Leaf color, size, and number - include a picture Leaf Color - describe the color of the leaves. Are all leaves the same color? Is the top of the leaf and the bottom of the leaf the same color? Is the color uniform throughout the leaf? Leaf Size - measure the smallest leaf you can reach and the largest leaf you can reach. If you do not have a ruler you can compare the size to a standard object such as a quarter, a soda can, etc. Take a close up photo of an average leaf from your tree. If possible, include a ruler next to the leaf or a standard object for scale. Leaf Count - Estimate the total number of leaves by choosing a branch in the middle of the crown. Count all the leaves on that branch. Now count the total number of branches. Multiply the number of leaves on a single branch by the number of branches to get the estimated total number of leaves. Show your work. Leaf Arrangement - are the leaved opposite each other or are they alternating on the branch. Leaf Drop - Are there any leaves from your tree that have fallen on the ground? If yes, describe their age (newly fallen, old), their size compared to the leaves on the tree, the color, the smell.
Description of fruit/flowers/seeds/cones/roots - include a picture. Describe any non-leaf/branch structures. Think about their size, color, smell, and quantity. (Please do not taste anything from your tree)
Description of the area around the tree. Look around your tree, has any part of your tree fallen on the ground? Does the tree look uniform and healthy or are there parts that might be sick/dying? Has your tree been damaged? Are their broken branches on the tree or on the ground? Is there evidence of human interference with the tree?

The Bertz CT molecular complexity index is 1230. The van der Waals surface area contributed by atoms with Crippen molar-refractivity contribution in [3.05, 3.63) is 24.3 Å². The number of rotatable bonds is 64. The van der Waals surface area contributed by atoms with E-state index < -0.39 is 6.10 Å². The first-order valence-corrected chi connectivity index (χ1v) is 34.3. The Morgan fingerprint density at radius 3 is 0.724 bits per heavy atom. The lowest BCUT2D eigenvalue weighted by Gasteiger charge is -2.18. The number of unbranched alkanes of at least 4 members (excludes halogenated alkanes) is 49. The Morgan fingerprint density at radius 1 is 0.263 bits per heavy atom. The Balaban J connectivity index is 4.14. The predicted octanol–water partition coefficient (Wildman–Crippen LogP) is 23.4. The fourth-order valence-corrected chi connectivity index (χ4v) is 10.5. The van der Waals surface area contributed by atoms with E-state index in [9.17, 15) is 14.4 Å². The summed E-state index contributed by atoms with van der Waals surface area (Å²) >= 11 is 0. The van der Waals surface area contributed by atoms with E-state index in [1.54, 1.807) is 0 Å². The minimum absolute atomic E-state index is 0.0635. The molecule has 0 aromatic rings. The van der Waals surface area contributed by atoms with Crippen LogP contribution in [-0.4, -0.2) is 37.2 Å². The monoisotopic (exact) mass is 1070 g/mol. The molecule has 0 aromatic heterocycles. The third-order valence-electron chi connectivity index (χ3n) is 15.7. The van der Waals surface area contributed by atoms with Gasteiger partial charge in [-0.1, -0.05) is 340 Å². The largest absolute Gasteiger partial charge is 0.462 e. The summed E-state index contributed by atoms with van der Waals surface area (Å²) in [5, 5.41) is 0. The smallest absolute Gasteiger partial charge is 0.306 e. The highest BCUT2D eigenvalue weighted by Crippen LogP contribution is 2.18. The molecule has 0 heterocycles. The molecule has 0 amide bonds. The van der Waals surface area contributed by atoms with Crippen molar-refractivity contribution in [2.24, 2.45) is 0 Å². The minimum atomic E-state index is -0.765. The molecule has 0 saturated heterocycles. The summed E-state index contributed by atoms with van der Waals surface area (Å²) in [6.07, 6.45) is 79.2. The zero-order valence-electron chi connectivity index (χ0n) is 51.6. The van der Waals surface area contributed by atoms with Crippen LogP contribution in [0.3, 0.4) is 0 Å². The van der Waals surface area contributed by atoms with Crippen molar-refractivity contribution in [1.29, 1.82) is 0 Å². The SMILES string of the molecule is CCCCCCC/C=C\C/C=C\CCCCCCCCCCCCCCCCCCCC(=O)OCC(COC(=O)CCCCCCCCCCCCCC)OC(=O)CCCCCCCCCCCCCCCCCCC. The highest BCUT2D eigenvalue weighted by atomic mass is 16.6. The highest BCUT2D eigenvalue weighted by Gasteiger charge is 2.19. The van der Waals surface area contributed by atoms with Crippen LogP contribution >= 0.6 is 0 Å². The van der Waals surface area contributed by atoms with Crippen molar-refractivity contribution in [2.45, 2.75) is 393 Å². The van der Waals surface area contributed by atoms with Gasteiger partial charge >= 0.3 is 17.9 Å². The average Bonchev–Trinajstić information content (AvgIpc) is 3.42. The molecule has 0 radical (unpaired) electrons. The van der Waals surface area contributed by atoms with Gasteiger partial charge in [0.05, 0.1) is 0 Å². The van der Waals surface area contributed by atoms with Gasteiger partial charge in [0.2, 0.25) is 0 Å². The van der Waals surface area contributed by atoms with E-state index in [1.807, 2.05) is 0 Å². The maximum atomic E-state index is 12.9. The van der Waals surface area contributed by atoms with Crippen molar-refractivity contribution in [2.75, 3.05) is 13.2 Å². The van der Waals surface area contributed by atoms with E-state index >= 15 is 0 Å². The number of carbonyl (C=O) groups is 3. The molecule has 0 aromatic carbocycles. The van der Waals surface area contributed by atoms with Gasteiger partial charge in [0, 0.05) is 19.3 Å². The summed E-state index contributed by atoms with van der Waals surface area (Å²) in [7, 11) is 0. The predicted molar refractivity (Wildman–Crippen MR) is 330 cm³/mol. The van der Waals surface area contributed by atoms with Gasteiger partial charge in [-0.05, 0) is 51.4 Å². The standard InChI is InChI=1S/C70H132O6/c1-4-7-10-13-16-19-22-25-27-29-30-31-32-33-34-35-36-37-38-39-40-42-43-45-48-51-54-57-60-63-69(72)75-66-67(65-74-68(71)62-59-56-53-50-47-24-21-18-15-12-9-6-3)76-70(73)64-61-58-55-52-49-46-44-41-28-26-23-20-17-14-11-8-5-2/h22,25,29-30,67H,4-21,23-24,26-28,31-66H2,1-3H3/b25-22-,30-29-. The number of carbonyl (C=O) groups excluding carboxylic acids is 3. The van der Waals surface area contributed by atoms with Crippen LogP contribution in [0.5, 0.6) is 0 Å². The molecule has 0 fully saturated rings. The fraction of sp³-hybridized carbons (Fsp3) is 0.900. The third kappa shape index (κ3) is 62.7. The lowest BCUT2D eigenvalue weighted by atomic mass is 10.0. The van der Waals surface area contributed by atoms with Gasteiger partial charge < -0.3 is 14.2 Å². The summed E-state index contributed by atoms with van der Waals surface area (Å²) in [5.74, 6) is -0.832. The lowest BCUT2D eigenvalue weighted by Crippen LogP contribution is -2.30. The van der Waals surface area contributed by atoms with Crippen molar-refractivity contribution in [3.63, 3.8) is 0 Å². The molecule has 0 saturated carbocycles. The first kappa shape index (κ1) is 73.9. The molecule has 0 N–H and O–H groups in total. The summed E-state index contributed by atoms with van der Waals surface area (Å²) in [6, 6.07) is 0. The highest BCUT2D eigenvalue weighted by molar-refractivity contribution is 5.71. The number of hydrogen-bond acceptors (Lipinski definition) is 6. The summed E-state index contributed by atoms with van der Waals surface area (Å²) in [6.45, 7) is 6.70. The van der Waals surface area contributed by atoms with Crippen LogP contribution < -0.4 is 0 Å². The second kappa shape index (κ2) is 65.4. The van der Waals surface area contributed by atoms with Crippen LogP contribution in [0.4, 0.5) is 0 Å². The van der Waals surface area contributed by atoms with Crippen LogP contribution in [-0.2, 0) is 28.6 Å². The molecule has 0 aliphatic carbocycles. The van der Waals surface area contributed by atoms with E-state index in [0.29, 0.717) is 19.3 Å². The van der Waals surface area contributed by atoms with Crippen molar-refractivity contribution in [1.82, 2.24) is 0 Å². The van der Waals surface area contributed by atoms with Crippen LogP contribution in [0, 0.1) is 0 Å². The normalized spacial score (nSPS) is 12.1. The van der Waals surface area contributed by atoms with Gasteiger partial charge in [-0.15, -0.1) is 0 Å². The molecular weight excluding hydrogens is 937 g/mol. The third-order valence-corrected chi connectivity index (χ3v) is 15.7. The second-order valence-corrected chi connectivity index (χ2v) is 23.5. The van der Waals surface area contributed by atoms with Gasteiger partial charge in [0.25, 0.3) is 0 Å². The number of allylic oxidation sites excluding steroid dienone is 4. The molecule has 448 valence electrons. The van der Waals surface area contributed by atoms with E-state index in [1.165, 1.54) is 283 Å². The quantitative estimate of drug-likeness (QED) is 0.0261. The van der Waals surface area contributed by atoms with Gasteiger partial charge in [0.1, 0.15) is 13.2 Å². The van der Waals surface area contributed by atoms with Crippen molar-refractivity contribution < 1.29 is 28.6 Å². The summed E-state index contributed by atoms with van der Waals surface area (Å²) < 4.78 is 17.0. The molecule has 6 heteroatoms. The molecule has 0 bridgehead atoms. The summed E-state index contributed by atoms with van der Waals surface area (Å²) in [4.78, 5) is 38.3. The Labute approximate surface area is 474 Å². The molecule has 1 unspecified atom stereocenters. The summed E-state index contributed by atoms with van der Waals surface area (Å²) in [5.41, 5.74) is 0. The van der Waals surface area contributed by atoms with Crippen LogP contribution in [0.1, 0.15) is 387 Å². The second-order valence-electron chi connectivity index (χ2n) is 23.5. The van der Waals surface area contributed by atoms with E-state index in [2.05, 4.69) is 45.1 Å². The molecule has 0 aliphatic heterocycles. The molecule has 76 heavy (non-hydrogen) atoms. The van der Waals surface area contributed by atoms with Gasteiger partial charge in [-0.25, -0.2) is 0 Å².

Description of animals observed or evidence of animals. Describe any animals you see. How are they interacting with the tree (perching, nesting, eating)? Where are they on the tree? Describe any evidence of animals that you observe (scratches on bark, chewed leaves, feces, hearing bird songs). What type of animal do you think left this evidence?
Description of what you hear while sitting near your tree. Spend 3-5 minutes sitting next to your tree with your eyes closed, listening. Closing your eyes helps you focus on the sounds. Make sure you are in a safe place, where you will not be bothered or in danger while sitting with your eyes closed.
Presenting your data
You will make a website to present your data. You will also make a QR code that we will put near the tree and that links to your website so that other people can check the progress of your tree.
Your website should be broken into sections with the first section being the location of the tree.
The next portion of your website should be for the photos of your tree. You will then arrange the photos of the tree in order and next to each other in a row so we can see how the tree has changed over time. Alternatively, you could put the images into a time lapse video if you want instead of posting each image. You should have 3 sets of images (the whole tree, the bark, and the leaves). It is possible you also have images of fruit/flowers.
Next, you will graph the data for the temperature, wind speed, number of leaves, and at least 1 of the tree size measurements. After each observation you should update your graphs. At the end of the project you will will write a short description of the trends for each graph and identify any inconsistencies with the data collection.
At the end of the project you will choose two other sets of observations to present. You will make a chart of the data for two for these observations (bark, fruit, flowers, insect activity, etc.)
Finally, you will write a summary paragraph describing how your tree changed, or did not change, over time. You should think about what you noticed changing, what data you wish you had collected, what you learned from observing your tree, etc.